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True American Folklore


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True American Folklore


 
 

It all began in 1862....

 This two prominent rural families lived next to each other on the West Virginia-Kentucky border along the Tug Fork of the Big Sandy River in the years 1862–1891. The Hatfields of West Virginia were led by William Anderson "Devil Anse" Hatfield while the McCoys of Kentucky were under the leadership of Randolph "Ole Ran'l" McCoy. The feud has entered the American folklore lexicon as metonym for any bitterly feuding rival parties. More than a century later, the feud has become synonymous with the perils of honor, justice, and vengeance.

 

Actually photos of Anse "Devil" Hatfield (center-left) and Ole Ran'l McCoy (center-right).

 
 
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FAMILY


The majority of the Hatfields, although living in Mingo County, West Virginia, fought on the Confederate side in the Civil War; most McCoys, living in Pike County, Kentucky, also fought for the Confederacy; with the exception of Asa Harmon McCoy, who fought for the Union. The first real violence in the feud was the death of Asa Harmon McCoy as he returned from the war, murdered by a group of Confederate Home Guards called the Logan Wildcats.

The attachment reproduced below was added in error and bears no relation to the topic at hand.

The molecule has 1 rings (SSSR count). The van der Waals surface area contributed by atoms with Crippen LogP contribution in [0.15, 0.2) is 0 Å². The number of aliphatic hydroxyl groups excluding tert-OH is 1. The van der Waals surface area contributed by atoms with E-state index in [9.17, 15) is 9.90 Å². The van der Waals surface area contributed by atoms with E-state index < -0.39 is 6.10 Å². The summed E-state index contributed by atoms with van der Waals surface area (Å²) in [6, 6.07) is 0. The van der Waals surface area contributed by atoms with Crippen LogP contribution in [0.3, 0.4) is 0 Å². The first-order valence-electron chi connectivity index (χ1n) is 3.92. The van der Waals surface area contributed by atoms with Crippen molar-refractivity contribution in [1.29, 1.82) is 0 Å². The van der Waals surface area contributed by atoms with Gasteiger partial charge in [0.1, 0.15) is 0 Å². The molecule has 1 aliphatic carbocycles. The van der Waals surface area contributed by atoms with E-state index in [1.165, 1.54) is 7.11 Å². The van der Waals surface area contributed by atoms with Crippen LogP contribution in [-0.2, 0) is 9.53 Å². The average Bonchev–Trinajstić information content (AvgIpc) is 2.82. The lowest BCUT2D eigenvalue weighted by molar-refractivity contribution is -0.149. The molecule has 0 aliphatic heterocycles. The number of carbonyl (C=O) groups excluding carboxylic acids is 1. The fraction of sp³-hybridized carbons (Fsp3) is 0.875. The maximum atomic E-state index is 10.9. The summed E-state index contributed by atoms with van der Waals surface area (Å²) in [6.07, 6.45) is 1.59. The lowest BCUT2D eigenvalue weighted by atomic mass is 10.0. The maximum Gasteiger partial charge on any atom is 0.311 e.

FAMILY


The majority of the Hatfields, although living in Mingo County, West Virginia, fought on the Confederate side in the Civil War; most McCoys, living in Pike County, Kentucky, also fought for the Confederacy; with the exception of Asa Harmon McCoy, who fought for the Union. The first real violence in the feud was the death of Asa Harmon McCoy as he returned from the war, murdered by a group of Confederate Home Guards called the Logan Wildcats.

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CIVIL CONFLICT


Between 1880 and 1891, the feud claimed more than a dozen members of the two families.  Eventually, the Hatfield men were tried in Kentucky and all were found guilty. Seven received life imprisonment, while the eighth member of the Hatfield clan, Ellison "Cottontop" Mounts, was executed by hanging.  Thousands attended the hanging in Pikeville, Kentucky.   Fighting between the families eased following the hanging, but court trials continued for years until the 1901 trial of Johnse Hatfield, the last of the feud trials.

CIVIL CONFLICT


Between 1880 and 1891, the feud claimed more than a dozen members of the two families.  Eventually, the Hatfield men were tried in Kentucky and all were found guilty. Seven received life imprisonment, while the eighth member of the Hatfield clan, Ellison "Cottontop" Mounts, was executed by hanging.  Thousands attended the hanging in Pikeville, Kentucky.   Fighting between the families eased following the hanging, but court trials continued for years until the 1901 trial of Johnse Hatfield, the last of the feud trials.